This seems like a real lose-lose for Hansen.

    Maybe the NBA will let Hansen buy the Kings for that ridiculous price, and move them to Seattle, then offer Ranadive an expansion team at a price Ranadive can afford. It does seem unlikely that the NBA would deny the Maloofs the opportunity to make such a killing on the sale.

    • 1coolguy

      You are not including the value of the NBA’s TV contract. The home gate almost doesn’t matter anymore, given the size of the present and future contract with the networks.

      • Leon Russell

        That is just ignorant. If the “home gate almost doesn’t matter any more”, then why are owners so insistent on getting new arenas? With 18,000 seats times 41 home games per year that comes to about 750,000 tickets per year. At an average of $75 per seat that comes to $56 million per year in ticket sales. Add another 1/5 on top of that for concession revenues and you get $66 million per year. $2 million for parking brings it to $68 million/year. Then luxury suites leases at new arenas should bring in at least $20 million per year, and probably a lot more. So, at $20 million, that brings arena revenues to around $88 million per year. Then you have arena advertising and naming rights for a few million more, bringing the total to well over $90 million per year from an arena. In major markets, arena revenues are far above that.

        In 2012, total NBA revenues were about $5 billion. $930 million of that was from national tv, which means that less than 20% of the total revenue came from national tv. Each team got about $31 million per year from the national tv deal. That is far less than successful teams get from their arenas.

        • All that matters in regards to attendance is filling the suites. Seattle has tons of businesses lined up on a waiting list. Ask the Mariners.

          • Leon Russell

            The Mariners have leased only about half of the luxury suites in Safeco Field this season. Ask the Mariners what?

            And ticket sales and concessions is a lot more revenue than the luxury suites.

    • RockyRicocco “we have also guaranteed to the NBA that the Franchise would be a revenue sharing payer in all years in Seattle.” Get your facts straight its Sac that is giving up revenue sharing after they move to a new arena.

      • Leon Russell

        I don’t know what you are trying to say, but Hansen just agreed that the Kings would never RECEIVE any revenue sharing money as long as they play in Seattle. What “facts” do you think I got wrong?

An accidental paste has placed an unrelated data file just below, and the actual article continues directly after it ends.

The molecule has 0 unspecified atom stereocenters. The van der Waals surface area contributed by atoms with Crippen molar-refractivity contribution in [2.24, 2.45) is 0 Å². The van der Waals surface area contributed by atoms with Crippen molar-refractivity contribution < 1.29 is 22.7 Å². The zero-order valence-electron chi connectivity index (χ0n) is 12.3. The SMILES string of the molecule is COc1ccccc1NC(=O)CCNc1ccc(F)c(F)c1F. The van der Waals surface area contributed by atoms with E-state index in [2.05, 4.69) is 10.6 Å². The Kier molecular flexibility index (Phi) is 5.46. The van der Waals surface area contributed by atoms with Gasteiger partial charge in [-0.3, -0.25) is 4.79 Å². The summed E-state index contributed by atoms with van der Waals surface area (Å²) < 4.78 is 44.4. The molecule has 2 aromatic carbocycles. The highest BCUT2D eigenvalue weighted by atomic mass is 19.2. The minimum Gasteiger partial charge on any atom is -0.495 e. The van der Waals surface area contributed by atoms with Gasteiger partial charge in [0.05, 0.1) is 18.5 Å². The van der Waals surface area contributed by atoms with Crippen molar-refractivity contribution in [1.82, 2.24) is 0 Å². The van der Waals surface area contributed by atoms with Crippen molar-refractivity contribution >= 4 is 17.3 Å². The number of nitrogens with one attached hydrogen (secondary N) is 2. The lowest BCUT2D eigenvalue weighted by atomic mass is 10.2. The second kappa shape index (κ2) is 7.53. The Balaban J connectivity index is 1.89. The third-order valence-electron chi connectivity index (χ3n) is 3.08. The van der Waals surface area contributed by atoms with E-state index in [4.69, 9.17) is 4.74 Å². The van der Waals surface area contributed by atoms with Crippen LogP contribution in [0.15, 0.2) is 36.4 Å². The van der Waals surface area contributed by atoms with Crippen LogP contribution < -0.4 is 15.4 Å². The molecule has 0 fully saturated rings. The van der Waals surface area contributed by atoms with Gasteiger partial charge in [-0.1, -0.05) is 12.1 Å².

• sid2013

          You have almost all your facts wrong. First off, the Sacramento City Council did NOT vote to approve an arena plan nor did they vote to commit any “tax revenue” as you said. The council only voted on a “non-binding term sheet” for an arena and still must vote on an actual plan…once a detailed plan actually exists. Secondly, most of the city’s contribution comes from selling off 35 years of parking revenue, not taxes. There is already a legal filing against both the term sheet and the funds. Further, the last arena deal was overwhelmingly killed by the voters in Sacramento, not the Maloofs. Finally, as an front office employee of a AAA baseball team, I can absolutely tell you that ticket sales are NOT the primary financial force behind any major sports franchise. You are totally ignorant to our finances. Heck, the Kings BOUGHT THEIR OWN TICKETS just to announce sellouts. Why? Because many times attendance is more about ancillary benefits (league revenue terms, marketing valuation, advertising terms, etc) than ticket revenue and parking. Every team has different strategies and different goals, but putting people in the stands is almost never the number one objective. And how the heck you can ignore the fact that the Kings currently have the WORST attendance in the NBA, have a terrible team and yet people are bidding to pay half a billion dollars. Even the “Sacramento investors” are arguably “overpaying” for a team by your logic. In the end, Pro sports teams tend to be excellent investments in terms of long-term capital gains.

  • 1coolguy

    Can Hansen be ok’d to buy the team yet NOT be approved to relocate the team?
    That may be the initial outcome, which I presume he would reject, leaving the team to the investor group in Sacramento.
    It was a valiant try by Hansen, but frankly, he put the cart before the horse. He should have gotten NBA approval to relocate prior to making his bid and purchasing the property, which he could have negotiated a purchase option for.
    It seems Hansen thought if he lined everything up securely, in advance, it would cause an investor group in Sacramento to go away and essentially force the NBA to go his way.